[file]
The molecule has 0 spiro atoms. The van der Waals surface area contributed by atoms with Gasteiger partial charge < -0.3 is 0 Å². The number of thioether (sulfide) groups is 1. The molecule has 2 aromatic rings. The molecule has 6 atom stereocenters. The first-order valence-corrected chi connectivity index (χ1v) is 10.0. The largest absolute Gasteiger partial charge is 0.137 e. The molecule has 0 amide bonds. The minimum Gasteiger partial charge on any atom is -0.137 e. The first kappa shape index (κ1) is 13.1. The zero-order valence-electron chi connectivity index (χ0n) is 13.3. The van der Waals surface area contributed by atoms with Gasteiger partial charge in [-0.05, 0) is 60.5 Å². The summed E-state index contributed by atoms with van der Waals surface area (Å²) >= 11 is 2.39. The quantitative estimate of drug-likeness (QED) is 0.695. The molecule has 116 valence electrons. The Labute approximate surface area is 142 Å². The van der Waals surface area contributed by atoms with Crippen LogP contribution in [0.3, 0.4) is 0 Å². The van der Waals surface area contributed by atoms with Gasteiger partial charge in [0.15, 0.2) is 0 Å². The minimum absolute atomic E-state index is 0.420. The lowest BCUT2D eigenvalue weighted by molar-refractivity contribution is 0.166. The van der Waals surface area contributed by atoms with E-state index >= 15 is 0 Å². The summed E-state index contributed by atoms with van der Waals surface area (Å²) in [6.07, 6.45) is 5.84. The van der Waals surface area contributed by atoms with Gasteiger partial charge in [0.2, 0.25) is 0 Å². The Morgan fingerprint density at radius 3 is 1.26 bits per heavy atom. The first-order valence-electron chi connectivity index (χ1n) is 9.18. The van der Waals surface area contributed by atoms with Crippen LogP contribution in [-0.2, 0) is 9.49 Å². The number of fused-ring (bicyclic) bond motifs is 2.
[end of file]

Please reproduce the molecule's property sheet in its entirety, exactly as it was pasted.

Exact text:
The molecule has 0 spiro atoms. The van der Waals surface area contributed by atoms with Gasteiger partial charge < -0.3 is 0 Å². The number of thioether (sulfide) groups is 1. The molecule has 2 aromatic rings. The molecule has 6 atom stereocenters. The first-order valence-corrected chi connectivity index (χ1v) is 10.0. The largest absolute Gasteiger partial charge is 0.137 e. The molecule has 0 amide bonds. The minimum Gasteiger partial charge on any atom is -0.137 e. The first kappa shape index (κ1) is 13.1. The zero-order valence-electron chi connectivity index (χ0n) is 13.3. The van der Waals surface area contributed by atoms with Gasteiger partial charge in [-0.05, 0) is 60.5 Å². The summed E-state index contributed by atoms with van der Waals surface area (Å²) >= 11 is 2.39. The quantitative estimate of drug-likeness (QED) is 0.695. The molecule has 116 valence electrons. The Labute approximate surface area is 142 Å². The van der Waals surface area contributed by atoms with Crippen LogP contribution in [0.3, 0.4) is 0 Å². The van der Waals surface area contributed by atoms with Gasteiger partial charge in [0.15, 0.2) is 0 Å². The minimum absolute atomic E-state index is 0.420. The lowest BCUT2D eigenvalue weighted by molar-refractivity contribution is 0.166. The van der Waals surface area contributed by atoms with E-state index >= 15 is 0 Å². The summed E-state index contributed by atoms with van der Waals surface area (Å²) in [6.07, 6.45) is 5.84. The van der Waals surface area contributed by atoms with Gasteiger partial charge in [0.2, 0.25) is 0 Å². The Morgan fingerprint density at radius 3 is 1.26 bits per heavy atom. The first-order valence-electron chi connectivity index (χ1n) is 9.18. The van der Waals surface area contributed by atoms with Crippen LogP contribution in [-0.2, 0) is 9.49 Å². The number of fused-ring (bicyclic) bond motifs is 2.